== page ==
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Sean X

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What Does Love Mean to Brands?

Posted: 02/24/2012 3:32 pm

Love. Often people give presentations about "brand" love and cite companies like Apple, or Starbucks, or Virgin. Guess what? No other brand is Apple, or Starbucks, or Virgin; and you cannot just go out and copy those brands. If I stood in front of you and presented a case study about Apple it would demonstrate the "concept" of brand Love. What it would not do however, is help you. Many in the audience would silently mutter to themselves about all the failings of their brand. "OUR brand is not Apple," you'd think to yourself "and never will be." And I am here to tell you that you are 100 percent correct. Showing you case studies of brands that people Love is a waste of your time. For "Love" is not the reason, it is the result.

You cannot learn from looking at results, you have to understand the reasons for success.

And the reason is Devotion. Devotion, not Love is what you are after. Let me talk about Craftsman. I worked on Craftsman. What made Craftsman great is the devotion of those who used it. It has heritage. Craftsman made a better product, and then guaranteed it for life. FOR LIFE. Although they no longer offer that on all their products, an entire generation grew up with that promise. Kids remember working with their dads with Craftsman tools -- and that cemented memories about Craftsman that were positive for an entire generation. Unfortunately the Sears brand, which was the only place you could get Craftsman, no longer has that impact on me. Why not? YOU, your brand, wants to be Craftsman, not Sears. When you have devotion, do not take it for granted. Invest in it. Invest in devotion.

Devotion is the reason, Love is the result. Devotion, not Love is what you are after.

And we are devoted to the strangest things. That is the effect you wish to evoke in people. Devotion is less abstract. Devotion requires an experience with your product and brand; and that experience MUST surprise and delight. Devotion is what Craftsman had because the experience of all those kids with all those fathers.

It was the devotion Sears USED to have, back when they produced the Wish Book. In 1993, Sears discontinued publishing their big-book catalogs in the United States and the Wish Book noticeably started to diminish in size. By 2005, Sears had completely abandoned anything resembling the original Wish Book. It was that book, before its decline, that was our Internet during the holiday season, and unfortunately it never will be again. Even though they started producing something called a Wish Book in 2007, it is a paltry substitute, and more importantly, the market, the way we all consumed information, had changed. And with it went one of Sears's primary methods of drawing us in each year and connecting their brand with us in a deep and emotional way.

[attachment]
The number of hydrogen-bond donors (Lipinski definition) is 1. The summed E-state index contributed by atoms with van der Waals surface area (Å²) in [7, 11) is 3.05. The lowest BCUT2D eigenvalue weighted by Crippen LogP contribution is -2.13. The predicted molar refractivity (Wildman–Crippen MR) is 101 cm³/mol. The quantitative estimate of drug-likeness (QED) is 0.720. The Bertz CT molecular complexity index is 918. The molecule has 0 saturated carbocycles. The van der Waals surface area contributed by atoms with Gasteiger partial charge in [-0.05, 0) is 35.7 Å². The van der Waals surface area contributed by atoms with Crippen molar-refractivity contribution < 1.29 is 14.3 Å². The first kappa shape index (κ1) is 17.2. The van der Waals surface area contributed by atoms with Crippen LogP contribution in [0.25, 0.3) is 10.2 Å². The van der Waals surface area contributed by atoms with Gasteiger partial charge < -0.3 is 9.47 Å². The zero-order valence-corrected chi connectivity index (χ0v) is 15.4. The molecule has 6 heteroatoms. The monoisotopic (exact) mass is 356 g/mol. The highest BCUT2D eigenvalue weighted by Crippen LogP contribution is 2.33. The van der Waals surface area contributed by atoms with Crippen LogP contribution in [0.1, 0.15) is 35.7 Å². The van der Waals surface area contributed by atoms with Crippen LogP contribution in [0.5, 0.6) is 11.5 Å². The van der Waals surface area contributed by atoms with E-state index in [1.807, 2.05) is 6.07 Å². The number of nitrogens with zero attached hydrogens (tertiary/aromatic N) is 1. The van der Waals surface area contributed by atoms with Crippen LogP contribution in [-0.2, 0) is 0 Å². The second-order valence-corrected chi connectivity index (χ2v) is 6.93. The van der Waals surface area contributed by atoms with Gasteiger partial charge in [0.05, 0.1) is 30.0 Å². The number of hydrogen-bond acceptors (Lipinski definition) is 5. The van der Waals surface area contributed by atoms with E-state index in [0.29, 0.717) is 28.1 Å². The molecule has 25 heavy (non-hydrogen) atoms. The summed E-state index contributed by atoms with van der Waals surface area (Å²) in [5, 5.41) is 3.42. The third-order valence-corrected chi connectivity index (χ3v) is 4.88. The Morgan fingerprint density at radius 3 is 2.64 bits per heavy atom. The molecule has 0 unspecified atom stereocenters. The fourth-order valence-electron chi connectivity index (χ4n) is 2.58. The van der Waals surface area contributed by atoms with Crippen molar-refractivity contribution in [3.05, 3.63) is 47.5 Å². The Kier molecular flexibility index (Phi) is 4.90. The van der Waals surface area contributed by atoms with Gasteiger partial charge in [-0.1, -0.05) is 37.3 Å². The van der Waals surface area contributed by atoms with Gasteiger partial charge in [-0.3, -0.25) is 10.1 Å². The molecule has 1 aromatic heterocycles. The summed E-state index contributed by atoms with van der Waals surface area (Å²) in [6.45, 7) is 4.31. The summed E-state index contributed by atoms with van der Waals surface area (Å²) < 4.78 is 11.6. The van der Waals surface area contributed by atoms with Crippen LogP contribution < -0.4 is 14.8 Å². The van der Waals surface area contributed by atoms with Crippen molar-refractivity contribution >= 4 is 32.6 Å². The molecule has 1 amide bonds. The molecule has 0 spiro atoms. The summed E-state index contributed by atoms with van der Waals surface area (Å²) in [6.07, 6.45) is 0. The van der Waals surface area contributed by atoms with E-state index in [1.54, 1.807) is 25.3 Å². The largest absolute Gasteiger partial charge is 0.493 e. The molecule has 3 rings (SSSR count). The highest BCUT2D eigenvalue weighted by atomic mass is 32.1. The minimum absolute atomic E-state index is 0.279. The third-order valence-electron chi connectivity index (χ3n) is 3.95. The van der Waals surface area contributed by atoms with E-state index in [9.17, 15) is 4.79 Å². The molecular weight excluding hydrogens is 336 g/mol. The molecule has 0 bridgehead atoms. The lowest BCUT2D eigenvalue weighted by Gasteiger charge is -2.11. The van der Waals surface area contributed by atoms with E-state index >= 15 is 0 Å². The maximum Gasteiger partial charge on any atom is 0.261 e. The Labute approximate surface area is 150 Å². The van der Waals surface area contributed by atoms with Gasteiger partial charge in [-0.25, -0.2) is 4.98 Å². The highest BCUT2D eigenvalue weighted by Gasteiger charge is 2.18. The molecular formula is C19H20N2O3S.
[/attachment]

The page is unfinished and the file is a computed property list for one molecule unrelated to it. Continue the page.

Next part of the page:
Slowly Sears became just another store as a generation slowly lost those magic moments of connection. A juggernaut store to be sure, but something was missing. I would guess that most emotional branding moments, those that stick with us, happen outside the purview of a brand. They are ephemeral but create that perfect memory for us that cements that brand in our psyche. What they are not is advertising campaigns or discounts on products. They are... experiential.

Imagine for a moment... imagine your first car. What did it mean to you? Was it a little rusty, maybe a little dented and beat up, or maybe it was something fresh off the lot. Regardless, did you name it? Is it not an it, but a her? Remember a time when it broke down on you? Did you get angry at it, and them forgive it? Did you take it through a car wash and KNEW that it ran better? Did you talk to it a little while cleaning it? What you want your brand to be is your first car. You loved it, you hated it, but you were devoted to it. You may have a nicer car now, it never doesn't start, it warns you if you are low on gas, it even speaks to you, but it often just doesn't have that same personality as your first car.

When people mention "brand love" and talk of Apple or Virgin or Starbucks... ignore them. You, your brand, does not have to be the best, or the shiniest, or the most expensive. But it has to make a connection with the person so that they can have an experience with it. That is what will engender devotion.

Stop trying to get people to love your brand and start acting like a brand that deserves their devotion.

 

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